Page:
I work in a small office with mainly women who all get on and would rather chat than work. These people don’t directly report to me but I am a manager and I come to work to work! I chat sometimes, but very rarely as my work ethic is to give 100% to my employer. The directors take no notice of the continuous chatter of those who bitch about each other one minute and then are all smiles in the next instance. I know that they do not like me. They gossip, as a part-time lady has told me to be careful. It is getting so bad that I want to leave but my salary is substantial and my gut instinct is “don’t let these people run you out of a good job.” I have looked at other stories and printed off a caption that says “try and block your coworkers out and get on with the job in hand.” Why can’t I just rise above it and go home and not think about it again instead of lying awake at night and waking up in the morning thinking about these people who dislike me. My family says it is jealousy, but what for? I told my boss and he says ‘ignore it, and he doesn’t want me to leave. Have you any advice as its making me ill. Many thanks.
Thinking About Being Disliked
Dear Thinking About Being Disliked:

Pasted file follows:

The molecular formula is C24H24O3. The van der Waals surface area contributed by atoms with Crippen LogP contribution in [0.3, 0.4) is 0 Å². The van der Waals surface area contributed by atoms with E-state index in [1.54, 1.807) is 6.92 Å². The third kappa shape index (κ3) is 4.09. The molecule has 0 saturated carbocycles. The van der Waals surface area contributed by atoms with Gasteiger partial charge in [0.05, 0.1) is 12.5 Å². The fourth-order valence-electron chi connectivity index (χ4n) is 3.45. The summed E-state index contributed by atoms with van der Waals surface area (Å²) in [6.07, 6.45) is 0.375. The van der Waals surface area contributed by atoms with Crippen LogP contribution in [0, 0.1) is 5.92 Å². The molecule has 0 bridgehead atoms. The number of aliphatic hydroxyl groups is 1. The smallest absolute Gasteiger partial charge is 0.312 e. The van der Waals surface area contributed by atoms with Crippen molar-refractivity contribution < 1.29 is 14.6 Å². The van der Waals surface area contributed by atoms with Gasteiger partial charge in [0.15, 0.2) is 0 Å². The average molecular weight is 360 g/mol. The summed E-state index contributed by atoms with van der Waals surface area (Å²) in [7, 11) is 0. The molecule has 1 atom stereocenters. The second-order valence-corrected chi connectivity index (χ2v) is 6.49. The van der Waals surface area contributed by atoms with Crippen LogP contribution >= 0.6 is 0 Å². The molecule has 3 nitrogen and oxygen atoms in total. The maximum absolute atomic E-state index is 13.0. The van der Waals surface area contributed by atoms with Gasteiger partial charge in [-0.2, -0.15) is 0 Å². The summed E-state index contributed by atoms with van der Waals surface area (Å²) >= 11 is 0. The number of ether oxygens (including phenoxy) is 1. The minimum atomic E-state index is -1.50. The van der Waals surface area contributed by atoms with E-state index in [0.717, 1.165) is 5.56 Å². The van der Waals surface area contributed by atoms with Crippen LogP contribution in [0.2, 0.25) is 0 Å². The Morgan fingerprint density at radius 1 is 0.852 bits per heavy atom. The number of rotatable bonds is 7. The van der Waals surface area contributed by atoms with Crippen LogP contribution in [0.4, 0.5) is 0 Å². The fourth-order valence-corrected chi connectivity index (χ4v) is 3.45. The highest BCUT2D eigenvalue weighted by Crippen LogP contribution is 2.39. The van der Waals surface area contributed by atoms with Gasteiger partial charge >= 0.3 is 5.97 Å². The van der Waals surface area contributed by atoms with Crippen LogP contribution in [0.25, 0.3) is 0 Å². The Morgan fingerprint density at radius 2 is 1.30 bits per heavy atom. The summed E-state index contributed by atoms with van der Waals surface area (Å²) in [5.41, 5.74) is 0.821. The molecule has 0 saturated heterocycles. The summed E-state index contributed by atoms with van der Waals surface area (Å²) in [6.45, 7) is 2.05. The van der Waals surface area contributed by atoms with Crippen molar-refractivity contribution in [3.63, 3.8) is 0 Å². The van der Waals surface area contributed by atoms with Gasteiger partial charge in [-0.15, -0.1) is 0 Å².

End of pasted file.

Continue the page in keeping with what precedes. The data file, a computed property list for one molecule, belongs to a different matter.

You are physically present in a small office and you sense that you are not liked. And that is not comfortable. The only clue you provide as to why you are an object of gossip and disliked is that you don’t “waste’ your time as do most of the women who would rather chat than work. From your brief note about your family attributing the reason you are disliked to jealousy, I assume you also are a woman but not one of the women who chat rather than work. That diagnosis by your family might be correct. Perhaps the gang of women whom you say dislike you, are able to feel OK when they can label you as not Ok because you are a manager and have higher pay re is a hint that you too are a woman. Every individual, whether stated so or not, has three psychological needs that affect her/his well-being: inclusion, power, and affection. In your case, although you are present in the office, you don’t feel like you belong. You feel excluded. Your status of manager elevates you above that of the chatting women; consequently, they can diminish that status possibly to be badmouthed thus making you feel of little importance to them. You sense this and have become obsessed with worry about being disliked. You say, “It is getting so bad that I want to leave.” But you don’t spell out what it is that is “so bad.” This leaves you in more of a flight than a fight it position. You’ve even spoken with your boss about leaving a well-paying job. Short of voting with your feet, several overlapping options are: 1. Toughen up-acknowledge that sticks and stones, but that words and faces can’t hurt you. Ignore them. Find your need to be liked from one or two within your office or from the outside. 2. Ignore but modify your “all work and no play.” Discover ways to think positively about those who chat rather than work. See and praise what they do well. Realize that they need to chat to survive the boredom and distaste for their lower pay jobs. 3. Confront those who dislike you. Ask why and learn if you can modify your behavior. 4. Engage your boss in a genuine lean management-high productivity effort. Such an effort is only successful when those who chat rather than work see such an effort as benefiting them, both in pay, benefits, and increasing their job security. Lean management entails seeing what the other guys are doing and realizing their fate hinges on the bottom line. Sometimes comes from upper management warning that it’s put up, put out, or shut down. Other times that comes from below because of a few with a work-ethic and championship mindset. I’ve worked in extended team building plant-wide that transforms attitude and processes. No doubt, you can decide if any of these options apply to your office, or they may spark other ideas of that can bring your office together, such as an office wide effort to acquire what you can’t obtain separately; a beautification of your work area, winning a group trip to a vacation spot, competing with another work group for quality improvement or a community-wide volunteer effort, etc. What won’t change lying awake at night or hating to go to work tomorrow, is allowing “I am disliked” to play over and over in your head. Working together with hands, head, and heart takes and makes big WEGOS is my way to suggest that good things don’t just happen. They are earned by feeling discomfort enough that we engage with others to make work easier and more effective.